15 Oct 2021, 3:55 a.m. - San Diego Sarah

The volume of Domestic State Papers covering correspondence from Oct. 1668 to Dec. 1669 is at THE SCAN SKIPS FROM PAGE 21 TO PAGE 24 @@@ … granting to Dr. Thos. Lamplugh the Deanery of Ripon, void by promotion of Dr. Wilkins to the Bishopric of Chester. [Parchment. Latin. S.P. Dom., Car. II. 248, No. 3.] @@@ Oct. 17 1668. Grant to Rob. Swan of 80/. a year, for faithful service to the King in his escape after the battle of Worcester. [Docquet, Vol. 23, No. 268.] --- Kew Gardener reminded us of Robert Swan's story @@@ Oct. 17 1668. Abstract by P[epys] of warrants, letters, and orders issued between 10 Dec. 1667 and 19 Sept. 1668, with respect to hemp purchased of Sir John Shaw, which was found not answerable to his contract, but for which the Board finally determined that they would give 25/. per ton, instead of 39/. as asked by Sir John Shaw. [2 pages. S.P. Dom., Car. II. 248, No. 4.] @@@ Oct. 17 1668. Ordnance Office Jonas Moore and Edw. Sherburne to the Navy Commissioners. The captain of the Bonadventure complains of being delayed because no ordnance clerk was there to take the gunner's stores. One of our clerks has been at Chatham since Monday, but the masters of attendance being both away, the guns were not taken out till the 15th. The clerk was there to receive the gunner's stores, but the master and pilot declared they would not let them go, for fear the ship should prove too light to turn up through the wrecks; we have therefore taken as much care as in us lies, to prevent any growing charge. We shall endeavour the same in the rest of the ships coming up, only desire that no stop or neglect may be in the master of attendance to take the guns out, which generally the occasion of stop, if any there be. [S.P. Dom., Car. II. 248, No. 5.] @@@ Oct. 17 1668. Bonadventure, Upnor Castle, Chatham Capt. John Narbrough to the Navy Commissioners. I have ever given my attendance on board, and John Gorely, the pilot, has not moved out of the ship until at her moorings, when he thought fit to sail, and I judged he understood that office better than myself; if you have been misinformed, I presume the masters of attendance who sent him aboard will justify the pilot. [S.P. Dom., Car. II. 248, No. 6.]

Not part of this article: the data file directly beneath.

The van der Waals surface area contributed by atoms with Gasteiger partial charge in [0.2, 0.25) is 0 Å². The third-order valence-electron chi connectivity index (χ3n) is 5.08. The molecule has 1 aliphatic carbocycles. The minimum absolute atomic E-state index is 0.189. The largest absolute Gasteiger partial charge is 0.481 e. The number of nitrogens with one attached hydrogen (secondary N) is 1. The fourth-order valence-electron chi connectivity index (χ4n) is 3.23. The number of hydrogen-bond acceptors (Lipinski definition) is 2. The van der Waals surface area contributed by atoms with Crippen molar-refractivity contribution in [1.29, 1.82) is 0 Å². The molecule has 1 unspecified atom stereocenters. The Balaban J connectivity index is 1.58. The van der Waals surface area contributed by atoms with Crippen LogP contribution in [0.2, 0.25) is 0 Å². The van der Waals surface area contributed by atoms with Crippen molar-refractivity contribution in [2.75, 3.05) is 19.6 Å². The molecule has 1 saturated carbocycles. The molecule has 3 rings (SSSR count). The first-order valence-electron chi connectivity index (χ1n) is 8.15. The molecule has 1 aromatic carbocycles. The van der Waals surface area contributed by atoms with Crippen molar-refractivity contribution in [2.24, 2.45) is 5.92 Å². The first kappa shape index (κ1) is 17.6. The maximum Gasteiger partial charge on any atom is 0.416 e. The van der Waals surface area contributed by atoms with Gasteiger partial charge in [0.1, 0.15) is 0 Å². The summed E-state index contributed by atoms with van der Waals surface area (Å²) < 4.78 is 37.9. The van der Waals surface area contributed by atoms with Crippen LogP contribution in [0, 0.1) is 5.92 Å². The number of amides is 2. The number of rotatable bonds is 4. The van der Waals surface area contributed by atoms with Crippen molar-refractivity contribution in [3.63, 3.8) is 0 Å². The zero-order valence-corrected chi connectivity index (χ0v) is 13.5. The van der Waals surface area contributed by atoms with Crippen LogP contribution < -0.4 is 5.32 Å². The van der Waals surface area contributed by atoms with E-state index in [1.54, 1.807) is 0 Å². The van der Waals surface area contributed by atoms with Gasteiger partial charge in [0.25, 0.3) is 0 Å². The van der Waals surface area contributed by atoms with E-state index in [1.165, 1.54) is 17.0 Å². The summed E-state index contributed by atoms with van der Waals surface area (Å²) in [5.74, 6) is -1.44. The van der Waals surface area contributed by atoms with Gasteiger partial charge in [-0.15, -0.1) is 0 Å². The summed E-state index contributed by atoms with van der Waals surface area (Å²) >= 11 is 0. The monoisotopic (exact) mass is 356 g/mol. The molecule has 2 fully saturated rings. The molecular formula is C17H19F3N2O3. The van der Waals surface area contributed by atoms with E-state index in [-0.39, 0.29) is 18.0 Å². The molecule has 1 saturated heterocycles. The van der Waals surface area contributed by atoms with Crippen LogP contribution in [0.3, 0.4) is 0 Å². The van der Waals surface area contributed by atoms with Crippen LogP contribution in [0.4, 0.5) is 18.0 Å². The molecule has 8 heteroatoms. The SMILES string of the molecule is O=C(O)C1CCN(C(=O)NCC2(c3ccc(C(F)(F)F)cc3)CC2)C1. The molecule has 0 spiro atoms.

15 Oct 2021, 3:57 a.m. - San Diego Sarah

@@@ Oct. 17 1668. Harwich Capt. Silas Taylor to the Navy Commissioners. Particulars of a hulk and her expenses, also of some lighters and boats, and of repairs required; was obliged to have his house glazed before the King came, especially the Duke of Monmouth's lodgings. Will proceed with good husbandry. Will want 60 loads of clay for wharfs, and a stack of chimneys. [S.P. Dom., Car. II. 248, No. 7.] --- A stack of chimneys, anyone? Did they have brick chimneys in ship's kitchens to reduce the risk of fire? --- "was obliged to have his house glazed" My guess is that the King's advanced guard insisted on good glass in all the windows before nobility could sleep in the house. I wonder what they had before that; shutters? Mighty cold by the sea in Suffolk in the winter with that howling north wind.

18 Oct 2021, 10:02 a.m. - Stephane Chenard

The Dymo Corporation (not Dynamo) is alive and well, and seems truly a Behemoth of Labell-making. Alongside a range of Optickal printers it still churns out "embossing label makers" (the "Rhino M1011" displayed at is quite fearsome), which bring tears of nostalgia and lyrical reviews from aficionados who, indeed, seem old enough to foist them on their kids and vinyl records. Sam, who back in February ( had enrolled Bess and Deb. in a whole day of messy label-making for his books, would certainly have jumped at a Dymo Labelmaker. Let us imagine a pre-steampunk model (baroquepunk, then), an ornate instrument in bronze where a thin paper tape is embossed then gets a thin coating of glue. The mechanism is a trifle, making sufficiently fluid glue is surely within the reach of 17C chymists, and embossing was well in hand, at least for textiles (see Or would Sam-the-puritan have dismissed it as a vain toy, as he recently did calculating machines, and prevailed over Sam-the-technophile and his alarum watches?

18 Oct 2021, 10:04 a.m. - Stephane Chenard

Ooh, we forgot. Our baroquepunk Dymo of course has either a charcoal or (more expensive) a tiny ink brush to caress the embossed paper as it wends out. Ink and glue sold separately.

18 Oct 2021, 7:33 p.m. - San Diego Sarah

This takes us to an old conversation, Stephane, about how the spines of Pepys' working books and papers were labelled.